What the surge in LGBTQ self-identity means
We are now a year removed from the Dobbs decision that overturned Roe v. Wade. In the flurry of protests that followed the late June 2022 decision, LGBTQ-identified persons and organisations paid a surprising amount of attention to the Court’s decision. The rainbow flag was a mainstay at Dobbs protests.
Even a shallow dive into written backlash against the Court’s decision revealed that LGBT people were concerned about Dobbs at least as much as women in heterosexual relationships were, despite the latter’s lopsided contribution to actual abortion numbers. The most obvious reason for the former’s concern was Justice Clarence Thomas’s reference, in his concurring opinion, to reconsidering other “substantive due process precedents,” like those in the Obergefell and Lawrence v. Texas decisions.
But some share of the political angst no doubt comes from the fact that there has been a surge in LGBTQ self-identification among young adults who do not display homosexual behaviour. That’s right. New Gallup data analyses put the LGBT figure among Zoomers (i.e., those born between 1997 and 2012) at 20 percent. Data from the General Social Survey — a workhorse biennial survey administered since 1972 — reveal that the share of LGBTQ Americans under age 30 exploded from 4.8 percent in 2010 to 16.3 percent in 2021.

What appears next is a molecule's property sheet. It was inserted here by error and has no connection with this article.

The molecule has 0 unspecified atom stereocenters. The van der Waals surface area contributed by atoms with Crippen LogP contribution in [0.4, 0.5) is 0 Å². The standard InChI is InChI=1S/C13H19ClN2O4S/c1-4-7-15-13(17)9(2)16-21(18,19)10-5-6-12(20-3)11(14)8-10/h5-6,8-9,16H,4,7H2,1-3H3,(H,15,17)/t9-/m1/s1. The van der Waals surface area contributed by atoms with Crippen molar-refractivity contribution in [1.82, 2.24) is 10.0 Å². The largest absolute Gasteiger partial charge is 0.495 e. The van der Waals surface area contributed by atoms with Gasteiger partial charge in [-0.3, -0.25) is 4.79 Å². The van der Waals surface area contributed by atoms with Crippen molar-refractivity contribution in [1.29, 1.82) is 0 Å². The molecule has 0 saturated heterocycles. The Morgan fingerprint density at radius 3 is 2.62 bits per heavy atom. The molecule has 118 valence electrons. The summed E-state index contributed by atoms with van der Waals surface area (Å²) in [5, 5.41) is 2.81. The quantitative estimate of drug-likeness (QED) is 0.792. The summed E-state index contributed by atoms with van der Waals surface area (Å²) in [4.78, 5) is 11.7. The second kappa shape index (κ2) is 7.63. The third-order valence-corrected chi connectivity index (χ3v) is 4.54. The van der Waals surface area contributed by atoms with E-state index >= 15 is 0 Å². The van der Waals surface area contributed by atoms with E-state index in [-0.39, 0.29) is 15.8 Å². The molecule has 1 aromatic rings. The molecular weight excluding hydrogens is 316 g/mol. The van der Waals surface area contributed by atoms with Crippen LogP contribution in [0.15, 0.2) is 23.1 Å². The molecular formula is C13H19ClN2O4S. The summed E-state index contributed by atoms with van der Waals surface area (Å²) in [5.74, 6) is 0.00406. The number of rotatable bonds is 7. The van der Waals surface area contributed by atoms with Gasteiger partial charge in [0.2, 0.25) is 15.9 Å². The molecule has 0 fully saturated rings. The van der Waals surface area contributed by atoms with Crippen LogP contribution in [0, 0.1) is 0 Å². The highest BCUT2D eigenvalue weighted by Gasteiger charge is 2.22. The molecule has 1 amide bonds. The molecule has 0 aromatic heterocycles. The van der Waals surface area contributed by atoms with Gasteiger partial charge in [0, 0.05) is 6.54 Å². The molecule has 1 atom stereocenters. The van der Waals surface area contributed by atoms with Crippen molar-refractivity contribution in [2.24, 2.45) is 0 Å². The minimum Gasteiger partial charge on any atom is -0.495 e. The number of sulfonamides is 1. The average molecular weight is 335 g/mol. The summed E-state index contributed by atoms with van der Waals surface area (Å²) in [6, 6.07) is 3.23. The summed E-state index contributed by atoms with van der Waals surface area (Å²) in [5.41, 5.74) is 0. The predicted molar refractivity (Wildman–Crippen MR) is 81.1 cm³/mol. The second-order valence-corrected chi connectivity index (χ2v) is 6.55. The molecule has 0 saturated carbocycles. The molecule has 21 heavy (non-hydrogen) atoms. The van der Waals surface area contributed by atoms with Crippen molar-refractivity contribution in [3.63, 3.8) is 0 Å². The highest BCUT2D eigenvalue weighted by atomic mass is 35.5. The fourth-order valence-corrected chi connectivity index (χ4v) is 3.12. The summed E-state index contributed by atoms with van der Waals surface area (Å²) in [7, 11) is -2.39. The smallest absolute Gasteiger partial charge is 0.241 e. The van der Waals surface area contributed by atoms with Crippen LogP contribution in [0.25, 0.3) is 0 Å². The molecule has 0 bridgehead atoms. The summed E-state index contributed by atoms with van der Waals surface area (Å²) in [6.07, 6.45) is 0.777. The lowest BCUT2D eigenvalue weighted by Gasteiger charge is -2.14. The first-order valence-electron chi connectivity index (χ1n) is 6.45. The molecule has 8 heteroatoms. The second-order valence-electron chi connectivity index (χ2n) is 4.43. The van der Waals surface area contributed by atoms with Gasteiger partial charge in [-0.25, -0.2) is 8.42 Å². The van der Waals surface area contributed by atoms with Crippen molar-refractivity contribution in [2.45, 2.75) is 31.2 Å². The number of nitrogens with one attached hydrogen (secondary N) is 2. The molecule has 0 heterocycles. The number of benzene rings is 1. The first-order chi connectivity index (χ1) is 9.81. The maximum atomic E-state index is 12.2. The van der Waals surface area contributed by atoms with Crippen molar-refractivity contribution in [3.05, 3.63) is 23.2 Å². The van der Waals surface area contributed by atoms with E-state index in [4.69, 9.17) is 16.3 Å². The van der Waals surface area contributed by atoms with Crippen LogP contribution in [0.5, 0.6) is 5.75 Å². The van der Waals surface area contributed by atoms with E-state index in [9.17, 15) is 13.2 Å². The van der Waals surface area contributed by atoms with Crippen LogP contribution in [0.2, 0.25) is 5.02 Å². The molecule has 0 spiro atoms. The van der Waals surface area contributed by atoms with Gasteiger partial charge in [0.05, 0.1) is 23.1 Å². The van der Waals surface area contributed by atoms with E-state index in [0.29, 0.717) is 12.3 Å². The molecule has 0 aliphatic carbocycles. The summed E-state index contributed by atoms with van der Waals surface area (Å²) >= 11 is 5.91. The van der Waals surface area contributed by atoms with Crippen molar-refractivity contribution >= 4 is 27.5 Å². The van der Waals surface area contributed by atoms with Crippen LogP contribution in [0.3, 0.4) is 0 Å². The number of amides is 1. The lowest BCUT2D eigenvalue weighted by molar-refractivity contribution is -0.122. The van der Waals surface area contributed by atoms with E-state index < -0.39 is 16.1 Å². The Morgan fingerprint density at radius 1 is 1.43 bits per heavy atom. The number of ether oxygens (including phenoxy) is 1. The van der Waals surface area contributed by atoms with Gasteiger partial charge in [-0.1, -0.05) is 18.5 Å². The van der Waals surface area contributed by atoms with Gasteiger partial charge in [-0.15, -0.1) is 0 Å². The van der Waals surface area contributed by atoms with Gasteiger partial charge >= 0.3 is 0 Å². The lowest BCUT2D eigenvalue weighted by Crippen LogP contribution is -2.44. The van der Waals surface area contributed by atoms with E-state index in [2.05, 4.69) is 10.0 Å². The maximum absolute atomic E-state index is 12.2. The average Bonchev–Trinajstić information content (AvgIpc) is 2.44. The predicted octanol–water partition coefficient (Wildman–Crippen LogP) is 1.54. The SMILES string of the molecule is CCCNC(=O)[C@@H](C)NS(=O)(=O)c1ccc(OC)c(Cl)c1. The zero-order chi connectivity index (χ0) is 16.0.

No matter the data source, it’s clear that in 11 short years, LGBTQ identification among young Americans tripled. And yet under-30 non-heterosexual behavioural experience, while climbing, remains just over half that figure, at 8.6 percent (in 2021).
Sexual behaviour once comprised the key distinction to homosexuality. Homosexuality, however, has given way to ideological and political self-identity. In light of this shift away from using behaviour to self-identity in defining homosexuality, LGBTQ antagonism to the Dobbs decision starts to make more sense. In fact, we should have seen it coming.
In a study published last year in the Archives of Sexual Behavior, my coauthor Brad Vermurlen and I found that the key predictor of adult attitudes about treating adolescent gender dysphoria with hormones or surgery — a topic you might not equate with abortion rights — was not age, political affiliation, education, sexual orientation, or religion. The best predictor was whether the respondent considered themselves pro-choice about abortion.
This surprised us. In hindsight, it shouldn’t have. Opinions about abortion and gender medicine tend to turn on basic differences in how people understand the human person, their own body, others’ bodies, and the very ends for which we exist. Sociologist James Davison Hunter mapped this out in his 1991 book Culture Wars. In what he described then as the “progressive” worldview, bodily autonomy is paramount. We determine who we are, and we should be free to do so through body modification and the control and redirection of bodily processes.